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Main findings from the ECB’s recent contacts with non-financial companies

Prepared by Gabe de Bondt, Friderike Kuik and Richard Morris

Published as part of the ECB Economic Bulletin, Issue 7/2021.

This box summarises the results of contacts between ECB staff and representatives of 68 leading non-financial companies operating in the euro area. The exchanges mainly took place between 4 and 13 October 2021.[1]

Contacts reported strong growth in activity overall, but many said that supply constraints were increasingly limiting their ability to meet demand. Manufacturers described healthy order books and long delivery times, but shortages of inputs made it difficult for production to keep pace with orders. The acute shortage of semiconductors continued, and the spread of the Delta variant of the coronavirus (COVID-19) in Asia had further affected chip supplies. This resulted in a sharp drop in automotive production and in demand for related intermediate inputs. By contrast, contacts reported growing demand for many non-durable consumer goods and continuing robust demand for household durables, in turn sustaining demand for most intermediate goods. Faced with strong order books, most contacts said that manufacturing activity was being hampered by shortages of materials and components, also related to congestion at container shipping ports. Activity in the construction sector was also hindered by shortages of materials and labour, despite strong or recovering demand for both residential and non-residential investment. Developments in retail and transport services reflected the continued strong demand for manufactured goods. Contacts elsewhere in the services sector generally reported steady or robust growth in activity. Leisure travel, hospitality and recreation services had recovered quite strongly over the summer, but activity in these sectors remained markedly below pre-pandemic levels. Demand for IT and telecommunications services remained solid, while media and advertising services were steadily recovering from pandemic-induced lows.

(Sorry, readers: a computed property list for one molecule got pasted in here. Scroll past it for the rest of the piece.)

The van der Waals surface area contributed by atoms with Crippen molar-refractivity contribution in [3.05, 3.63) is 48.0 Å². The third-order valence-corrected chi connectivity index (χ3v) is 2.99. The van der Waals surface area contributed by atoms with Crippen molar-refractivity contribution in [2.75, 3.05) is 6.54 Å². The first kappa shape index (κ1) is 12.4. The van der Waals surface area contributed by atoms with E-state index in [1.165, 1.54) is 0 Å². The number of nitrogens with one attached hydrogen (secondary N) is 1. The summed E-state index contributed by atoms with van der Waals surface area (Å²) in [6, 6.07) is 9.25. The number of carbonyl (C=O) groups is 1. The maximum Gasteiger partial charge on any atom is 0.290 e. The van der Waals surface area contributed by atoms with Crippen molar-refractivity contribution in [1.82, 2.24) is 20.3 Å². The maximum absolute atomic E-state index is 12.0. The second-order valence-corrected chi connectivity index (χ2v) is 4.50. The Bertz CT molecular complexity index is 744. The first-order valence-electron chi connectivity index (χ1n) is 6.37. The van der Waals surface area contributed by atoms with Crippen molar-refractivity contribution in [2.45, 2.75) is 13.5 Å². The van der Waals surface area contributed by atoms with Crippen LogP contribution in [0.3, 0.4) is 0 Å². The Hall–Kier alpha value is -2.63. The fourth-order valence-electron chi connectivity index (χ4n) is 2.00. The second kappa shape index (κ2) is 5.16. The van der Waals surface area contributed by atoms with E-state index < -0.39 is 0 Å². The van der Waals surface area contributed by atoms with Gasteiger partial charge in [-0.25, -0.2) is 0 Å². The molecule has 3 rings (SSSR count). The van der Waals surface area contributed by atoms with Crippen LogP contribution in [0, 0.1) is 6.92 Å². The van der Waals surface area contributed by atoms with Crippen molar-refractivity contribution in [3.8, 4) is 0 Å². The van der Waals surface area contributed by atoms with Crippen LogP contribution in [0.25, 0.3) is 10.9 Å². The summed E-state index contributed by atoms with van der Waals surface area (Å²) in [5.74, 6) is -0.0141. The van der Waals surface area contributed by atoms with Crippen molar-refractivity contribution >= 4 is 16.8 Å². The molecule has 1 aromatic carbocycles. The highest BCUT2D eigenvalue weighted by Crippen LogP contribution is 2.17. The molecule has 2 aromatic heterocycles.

Looking ahead, most contacts were optimistic about the outlook for activity in the fourth quarter of 2021 and beyond. Strong order books would sustain the output of manufacturers for a number of months or quarters, while the further loosening of travel restrictions would give an added boost to related services industries. The recent rise in energy prices was, however, creating additional uncertainty regarding production in energy-intensive industries. Moreover, higher inflation could subdue real disposable income and final consumer demand. Supply chain disruption was likely to persist for several months before gradually easing in the course of 2022, while more substantial capacity investments would take effect in 2023.